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Nazi swastika found on Broads village house suggests German POWs laboured there

PUBLISHED: 09:09 15 November 2017 | UPDATED: 19:16 15 November 2017

Brian Grint outside Coburg House in Acle. Builders have found slates with German markings possibly from WWII whilst renovating the former telephone exchange. Picture: Nick Butcher

Brian Grint outside Coburg House in Acle. Builders have found slates with German markings possibly from WWII whilst renovating the former telephone exchange. Picture: Nick Butcher

Archant © 2017

German prisoners of war left their mark in a Broadland village with phrases like “I’m cold” and “seig heil.”

An inscription on a slate tile reads  'arbeit macht das leben suss' - work makes life sweet, possibly left by a German Pow reparing the roof of the telephone exchange in Acle during the Second World War. Photo: Brian Grint An inscription on a slate tile reads 'arbeit macht das leben suss' - work makes life sweet, possibly left by a German Pow reparing the roof of the telephone exchange in Acle during the Second World War. Photo: Brian Grint

Among the newly discovered messages etched on slate roof tiles in Acle are a Nazi swastika and the German phrase “Arbeit macht das leben suss”, which translates as “work makes life sweet”.

The inscriptions are being hailed as valuable because they reveal a forgotten chapter in wartime village life.

They were discovered by builders doing work on Coburg House in The Street, the village’s first telephone exchange and now a private home.

Brian Grint, chairman of the Acle Community Archive, said they were fascinating and poignant messages from the Second World War.

A slate tile taken from the Acle telephone exchange bearing the inscription  'sieg heil' and a swastika, possibly scratched in by German Pows brought in to repair war damage. Photo: Brian Grint A slate tile taken from the Acle telephone exchange bearing the inscription 'sieg heil' and a swastika, possibly scratched in by German Pows brought in to repair war damage. Photo: Brian Grint

Since being alerted to the find Mr Grint had scoured the records but found no trace of German POW’s ever working in the village.

However, Acle did suffer its share of war damage and was targeted by bombs and incendiaries in March and October 1943 and on one occasion a German plane machine gunned the village street.

Therefore he speculated it was more than possible that POWs from camps in Mousehold, Norwich, and in Diss, could have been commandeered to carry out repairs – the scratched messages being the only evidence that it ever took place.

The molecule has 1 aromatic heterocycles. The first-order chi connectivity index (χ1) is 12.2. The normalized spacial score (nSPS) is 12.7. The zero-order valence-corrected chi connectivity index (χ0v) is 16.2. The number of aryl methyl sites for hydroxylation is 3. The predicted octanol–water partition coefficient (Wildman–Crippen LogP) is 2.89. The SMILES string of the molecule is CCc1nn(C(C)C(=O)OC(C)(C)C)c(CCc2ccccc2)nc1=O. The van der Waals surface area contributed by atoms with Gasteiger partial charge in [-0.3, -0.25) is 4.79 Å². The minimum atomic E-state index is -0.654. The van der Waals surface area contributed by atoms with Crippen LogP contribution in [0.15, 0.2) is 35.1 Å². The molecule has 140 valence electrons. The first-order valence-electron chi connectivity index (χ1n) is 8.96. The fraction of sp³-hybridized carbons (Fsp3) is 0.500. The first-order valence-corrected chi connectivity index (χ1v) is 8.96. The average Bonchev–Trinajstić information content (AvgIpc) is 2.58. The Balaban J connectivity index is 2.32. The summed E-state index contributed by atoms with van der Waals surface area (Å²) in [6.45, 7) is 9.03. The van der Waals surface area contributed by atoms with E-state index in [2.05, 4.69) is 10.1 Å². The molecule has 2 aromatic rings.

“I am just really surprised,” he said. “And I hope somebody will come forward who remembers them coming here or knows something about it.”

One other unknown person writes simply “George” – possibly an inscription left by a British supervisor.

Mr Grint said the personal messages indicated the work probably took place in the winter and it is known that the telephone exchange was reinforced for protection during the war.

The comment about work possibly indicated that the prisoners were happy to be out and away from the routines and restrictions of camp life and maybe doing something more akin to their life in civvy street before the army.

Under the Geneva Convention prisoners of war could not be forced to work while in captivity.

Given the choice, many chose to work harvesting, digging ditches or repairing fences or in the construction industry, rebuilding homes damaged by bombing, or clearing bomb damage.

German POWs in Norfolk

According to English Heritage there were over 1,000 prisoner of war camps across the UK and Channel Islands.

In Norfolk and North Suffolk there were estimated to be around 600.

Many were hastily assembled and just as quickly pulled down after the war, making it difficult to be precise about location and scale.

Airfields and stately homes were among places that put up prisoners, often in Nissen huts.

Kilverstone Hall, in Thetford, Mousehold Heath, Wolterton near Aylsham, Uplands at Diss, Ellough Airfield at Beccles, and Flixton airfield at Bungay all helped the nation to accommodate the influx of prisoners, estimated at around 400,000 nationally.

German prisoners of war were allocated the same food ration as British servicemen but they had no information about their families, the state of their country, or when they would be released.

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